intermediary that will act as a catalyst for that technology transfer. The technology centre will do
that.”
Dr. Hall became the technology centre’s first director last year after 15 years working in and
running small industrial firms. Typically, he says, many start-up companies do not have any
technology capability. “They have a guy with a good idea who wants to get that idea to market.
What they are not doing is looking round the corner at the next product to follow and the
technology needed.”
In many areas of the country there is a pool of skilled labour they can call on later to do that.
But east London does not have that technology platform, says Dr. Hall.
4. What does the initial sentence “Legs are a funny business.” mean? What is the role of the
first paragraph in the passage?
5. Introduce briefly the Thames Gateway Technology Centre.
6. What do you know about the “technology transfer” discussed in the passage?
Questions 7~10
The national outpouring after the Littleton shootings has forced us to confront something
we have suspected for a long time: The American high school is obsolete and should be
abolished.
In the last month, High school students present and past have come forward with stories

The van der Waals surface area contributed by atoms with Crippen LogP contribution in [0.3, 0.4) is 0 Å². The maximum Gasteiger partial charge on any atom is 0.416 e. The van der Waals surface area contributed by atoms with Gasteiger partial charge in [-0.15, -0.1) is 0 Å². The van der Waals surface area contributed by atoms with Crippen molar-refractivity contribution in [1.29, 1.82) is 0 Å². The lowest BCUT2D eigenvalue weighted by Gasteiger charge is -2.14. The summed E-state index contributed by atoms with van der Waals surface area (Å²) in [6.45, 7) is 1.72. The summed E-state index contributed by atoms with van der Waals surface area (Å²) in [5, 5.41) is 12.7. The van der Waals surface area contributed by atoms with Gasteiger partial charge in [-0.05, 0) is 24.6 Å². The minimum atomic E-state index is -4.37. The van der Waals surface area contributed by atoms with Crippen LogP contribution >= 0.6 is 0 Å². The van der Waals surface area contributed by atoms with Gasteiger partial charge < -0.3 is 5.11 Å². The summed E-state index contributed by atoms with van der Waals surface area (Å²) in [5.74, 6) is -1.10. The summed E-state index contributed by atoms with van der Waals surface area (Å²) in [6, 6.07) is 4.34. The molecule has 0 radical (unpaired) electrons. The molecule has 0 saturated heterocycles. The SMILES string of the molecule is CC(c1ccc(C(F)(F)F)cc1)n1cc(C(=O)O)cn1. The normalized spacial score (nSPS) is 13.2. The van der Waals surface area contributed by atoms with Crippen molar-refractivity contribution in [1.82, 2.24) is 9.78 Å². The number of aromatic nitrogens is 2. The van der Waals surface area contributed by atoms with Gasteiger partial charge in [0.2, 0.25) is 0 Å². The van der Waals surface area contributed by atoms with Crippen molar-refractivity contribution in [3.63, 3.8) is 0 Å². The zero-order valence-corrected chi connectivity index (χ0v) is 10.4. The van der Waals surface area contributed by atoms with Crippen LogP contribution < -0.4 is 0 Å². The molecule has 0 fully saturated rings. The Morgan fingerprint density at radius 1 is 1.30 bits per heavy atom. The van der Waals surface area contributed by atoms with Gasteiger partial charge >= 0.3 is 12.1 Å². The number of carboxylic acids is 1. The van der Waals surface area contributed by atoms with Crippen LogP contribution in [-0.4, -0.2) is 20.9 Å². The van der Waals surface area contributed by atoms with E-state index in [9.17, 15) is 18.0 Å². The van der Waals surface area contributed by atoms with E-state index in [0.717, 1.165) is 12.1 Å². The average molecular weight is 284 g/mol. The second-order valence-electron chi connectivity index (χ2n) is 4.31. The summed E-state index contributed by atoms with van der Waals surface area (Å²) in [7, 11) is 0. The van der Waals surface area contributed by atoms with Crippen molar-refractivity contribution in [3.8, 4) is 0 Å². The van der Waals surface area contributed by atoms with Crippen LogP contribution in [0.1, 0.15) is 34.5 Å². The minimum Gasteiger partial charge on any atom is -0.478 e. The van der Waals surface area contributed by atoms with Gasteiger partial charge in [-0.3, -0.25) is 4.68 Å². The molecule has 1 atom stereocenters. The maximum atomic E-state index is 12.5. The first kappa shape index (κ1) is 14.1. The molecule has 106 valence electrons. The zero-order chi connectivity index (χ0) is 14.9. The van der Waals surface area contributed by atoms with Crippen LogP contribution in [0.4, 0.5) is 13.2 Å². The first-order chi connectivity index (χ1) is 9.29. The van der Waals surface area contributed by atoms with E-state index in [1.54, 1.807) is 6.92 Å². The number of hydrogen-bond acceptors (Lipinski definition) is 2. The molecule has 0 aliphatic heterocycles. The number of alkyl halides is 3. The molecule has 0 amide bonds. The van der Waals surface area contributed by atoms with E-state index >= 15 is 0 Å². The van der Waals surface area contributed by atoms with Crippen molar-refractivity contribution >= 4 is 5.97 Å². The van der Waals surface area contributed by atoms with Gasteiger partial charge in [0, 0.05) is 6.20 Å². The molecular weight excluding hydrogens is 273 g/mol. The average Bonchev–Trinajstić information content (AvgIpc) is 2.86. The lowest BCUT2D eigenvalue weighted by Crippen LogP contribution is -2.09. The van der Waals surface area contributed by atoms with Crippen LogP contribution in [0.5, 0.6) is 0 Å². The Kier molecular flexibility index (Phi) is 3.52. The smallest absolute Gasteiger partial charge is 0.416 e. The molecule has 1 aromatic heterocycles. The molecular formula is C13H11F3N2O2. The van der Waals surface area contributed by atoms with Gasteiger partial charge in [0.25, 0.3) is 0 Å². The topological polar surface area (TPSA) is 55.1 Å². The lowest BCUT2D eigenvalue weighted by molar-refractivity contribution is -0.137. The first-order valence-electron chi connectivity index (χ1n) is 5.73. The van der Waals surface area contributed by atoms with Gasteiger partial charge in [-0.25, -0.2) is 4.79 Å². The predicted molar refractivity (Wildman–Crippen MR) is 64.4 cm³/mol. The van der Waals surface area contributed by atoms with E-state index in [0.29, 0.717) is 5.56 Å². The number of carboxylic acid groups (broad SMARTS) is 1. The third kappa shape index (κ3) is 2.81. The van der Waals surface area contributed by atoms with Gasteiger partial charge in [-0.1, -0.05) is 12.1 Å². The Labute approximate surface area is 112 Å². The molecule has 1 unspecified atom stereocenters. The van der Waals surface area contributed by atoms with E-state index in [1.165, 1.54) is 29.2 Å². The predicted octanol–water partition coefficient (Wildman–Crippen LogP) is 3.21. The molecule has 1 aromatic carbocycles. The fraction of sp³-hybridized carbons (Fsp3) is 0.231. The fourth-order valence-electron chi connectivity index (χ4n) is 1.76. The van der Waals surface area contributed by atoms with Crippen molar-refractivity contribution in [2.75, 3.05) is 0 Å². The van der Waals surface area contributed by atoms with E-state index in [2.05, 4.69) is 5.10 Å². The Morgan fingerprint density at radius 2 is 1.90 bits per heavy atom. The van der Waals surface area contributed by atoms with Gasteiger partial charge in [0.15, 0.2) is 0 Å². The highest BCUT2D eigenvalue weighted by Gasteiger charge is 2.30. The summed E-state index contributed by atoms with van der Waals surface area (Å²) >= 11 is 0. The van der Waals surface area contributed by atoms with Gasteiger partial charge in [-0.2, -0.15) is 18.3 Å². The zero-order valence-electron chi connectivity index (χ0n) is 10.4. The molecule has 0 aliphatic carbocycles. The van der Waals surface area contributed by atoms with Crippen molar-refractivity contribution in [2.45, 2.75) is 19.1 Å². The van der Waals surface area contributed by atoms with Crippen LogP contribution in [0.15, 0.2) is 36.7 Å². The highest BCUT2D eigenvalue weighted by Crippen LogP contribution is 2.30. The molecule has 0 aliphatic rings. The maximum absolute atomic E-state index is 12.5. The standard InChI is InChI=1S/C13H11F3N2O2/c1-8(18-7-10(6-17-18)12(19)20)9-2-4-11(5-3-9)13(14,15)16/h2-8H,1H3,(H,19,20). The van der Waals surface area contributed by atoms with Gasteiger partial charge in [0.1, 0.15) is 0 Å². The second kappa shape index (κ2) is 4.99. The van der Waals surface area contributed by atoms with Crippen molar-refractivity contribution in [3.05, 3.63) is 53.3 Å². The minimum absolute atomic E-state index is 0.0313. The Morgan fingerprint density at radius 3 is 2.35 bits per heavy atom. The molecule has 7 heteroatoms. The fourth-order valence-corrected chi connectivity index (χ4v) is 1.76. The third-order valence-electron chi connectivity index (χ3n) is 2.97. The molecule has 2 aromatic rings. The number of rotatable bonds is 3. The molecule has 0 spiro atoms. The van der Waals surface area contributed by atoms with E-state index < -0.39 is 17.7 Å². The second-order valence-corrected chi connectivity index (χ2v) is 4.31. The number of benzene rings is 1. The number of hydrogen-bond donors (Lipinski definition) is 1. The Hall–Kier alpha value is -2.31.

about cliques and the artificial intensity of a world defined by insiders and outsiders, in which
the insiders hold sway because of superficial definitions of attractiveness, popularity and sports
prowess.
Indeed, a community's loyalty to the high school system is often based on the extent to
which varsity teams succeed. High school administrators and faculty members are often former
coaches, and the coaches them-selves are placed in a separate, untouchable category. The result
is that the culture of the inside elite is not contested by the adults in the school. Individuality and
dissent are discouraged.
But the rules of high school turn out not to be the rules of life. Often, the high school
outsider becomes the more successful and admired adult. The definitions of masculinity and
femininity go through sufficient transformation to make the game of popularity in high school an
embarrassment.
Given the poor quality of recruitment and training for high school teachers, it is no wonder
that the curriculum and the enterprise of learning hold so little sway over young people.
When puberty meets education and learning in the modern United States, the victory of
puberty masquerading as popular culture and the tyranny of peer groups based on ludicrous
values meet little resistance.
By the time those who graduate from high school go on to college and realize what really is
at stake in becoming an adult, too many opportunities have been lost and too much time has been
wasted. Most thoughtful young people suffer the high school environment in silence and in their
junior and senior years mark time waiting for college to begin.